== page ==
The LCMLM identified three different classes of patients with specific class-membership effects (Table 3; for a graphical presentation, see Supplementary material). The first class showed a strong preference for “clearly longer survival” (βcl1,OS2=1.56, P<0.001). In contrast, this class disfavored “slightly longer survival” (βcl1,OS1=−0.2, P<0.001). Patients in Class 1 accepted a “moderately decreased physical capacity” compared with a “normal physical capacity”. In addition, this class was willing to accept “moderate” and “long waiting times”. Patients in Class 2 showed a preference for both “clearly longer” and “slightly longer survival” (βcl2,OS2 =0.64, βcl2,OS1 =0.36; P<0.001). However, “physical capacity”, “appearance”, and “food intake and digestion” were also important attributes for this class. In this model, a decrease from “clearly longer” to “slightly longer survival” (βOS2: 0.64−βOS1: 0.36=0.28) could be compensated for by a change from a “strong decrease” to a “moderate decrease” in physical capacity (βPC2: −0.66−βPC1: 0.34=−1). Consequently, patients in Class 2 were willing to trade prolonged survival for smaller decreases in physical capacity. We cannot interpret the preferences of Class 3 in regard to “overall survival” because the results were not statistically significant (P>0.05). This group disfavored the most favorable levels of the attributes “physical capacity”, “appearance”, and “food intake problems” (βcl3,PC0 =−0.49, βcl3,AP0 =−0.58, βcl3,FI0 =−0.14, βcl3,FI1 =−0.52; P<0.05). However, they gave a greater weight to the middle levels for “physical capacity” and “appearance” than to the other levels.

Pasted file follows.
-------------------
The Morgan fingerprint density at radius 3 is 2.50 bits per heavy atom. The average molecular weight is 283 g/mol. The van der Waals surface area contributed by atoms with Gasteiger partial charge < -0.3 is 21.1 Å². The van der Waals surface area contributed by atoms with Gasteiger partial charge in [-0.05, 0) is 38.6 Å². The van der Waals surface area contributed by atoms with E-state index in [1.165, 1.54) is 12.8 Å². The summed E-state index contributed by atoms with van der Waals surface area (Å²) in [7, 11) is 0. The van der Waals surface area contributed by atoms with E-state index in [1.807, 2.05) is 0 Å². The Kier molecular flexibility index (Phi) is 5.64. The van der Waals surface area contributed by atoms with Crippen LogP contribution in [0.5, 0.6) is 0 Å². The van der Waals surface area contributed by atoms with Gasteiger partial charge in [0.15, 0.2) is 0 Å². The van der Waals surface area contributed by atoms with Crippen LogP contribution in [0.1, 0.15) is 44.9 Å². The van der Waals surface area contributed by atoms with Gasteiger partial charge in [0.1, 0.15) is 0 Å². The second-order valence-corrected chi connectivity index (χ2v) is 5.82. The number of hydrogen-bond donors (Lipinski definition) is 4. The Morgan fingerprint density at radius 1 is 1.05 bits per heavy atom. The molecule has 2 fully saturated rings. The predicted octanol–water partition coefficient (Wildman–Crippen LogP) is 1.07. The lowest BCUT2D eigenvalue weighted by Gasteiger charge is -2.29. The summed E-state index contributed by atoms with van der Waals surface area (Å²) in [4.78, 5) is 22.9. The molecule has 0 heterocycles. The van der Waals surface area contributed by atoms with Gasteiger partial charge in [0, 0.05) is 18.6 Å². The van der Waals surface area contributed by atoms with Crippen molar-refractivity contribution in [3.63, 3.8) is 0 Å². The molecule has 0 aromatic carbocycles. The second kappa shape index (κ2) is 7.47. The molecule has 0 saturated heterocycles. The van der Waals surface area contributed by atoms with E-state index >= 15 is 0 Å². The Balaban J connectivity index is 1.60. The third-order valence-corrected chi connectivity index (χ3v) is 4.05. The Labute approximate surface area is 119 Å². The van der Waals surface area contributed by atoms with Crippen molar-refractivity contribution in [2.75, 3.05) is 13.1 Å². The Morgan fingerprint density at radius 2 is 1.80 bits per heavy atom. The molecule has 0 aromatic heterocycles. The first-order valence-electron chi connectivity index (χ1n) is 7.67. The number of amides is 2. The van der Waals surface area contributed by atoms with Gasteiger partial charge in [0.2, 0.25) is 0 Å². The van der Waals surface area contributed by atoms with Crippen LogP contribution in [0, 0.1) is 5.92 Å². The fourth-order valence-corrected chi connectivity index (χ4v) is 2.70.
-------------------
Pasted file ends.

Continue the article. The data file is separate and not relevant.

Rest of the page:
Next, we investigated the class-membership effects for the three classes. Of all the patients, 42.13% were assigned to Class 1, 47.24% to Class 2, and 10.63% to Class 3. The differences between classes 1 and 2 (referenced against Class 3) are presented in Table 4. Patients in classes 1 and 2 did not differ significantly from patients in Class 3 in terms of age, sex, or duration of disease. Classes 1 and 2 had a lower proportion of patients with CRC than Class 3 (βcl1,CRC =−2.21, βcl2,CRC =−1.69; P<0.05). The classes also differed in terms of their therapy experiences: patients in Class 1 were more likely to have undergone surgery than those in classes 2 and 3 (βcl1,treat_1 =1.997, βcl2,treat_1 =1.7; P<0.05). We also observed a difference between the classes with regard to the main source of information on their disease. Patients in classes 1 and 2 were more likely to obtain relevant information from their physician than patients in Class 3 (βcl1,info_1 =2.58, βcl2,info_1 =2.71; P<0.05). Other sources of information (other patients, books, the Internet, self-help groups) were shown to have no significant influence on the model. In addition, patients in Class 1 showed significantly worse HRQoL outcomes (βcl1,LQ_30_s =−0.54, P=0.04) than patients in the other classes.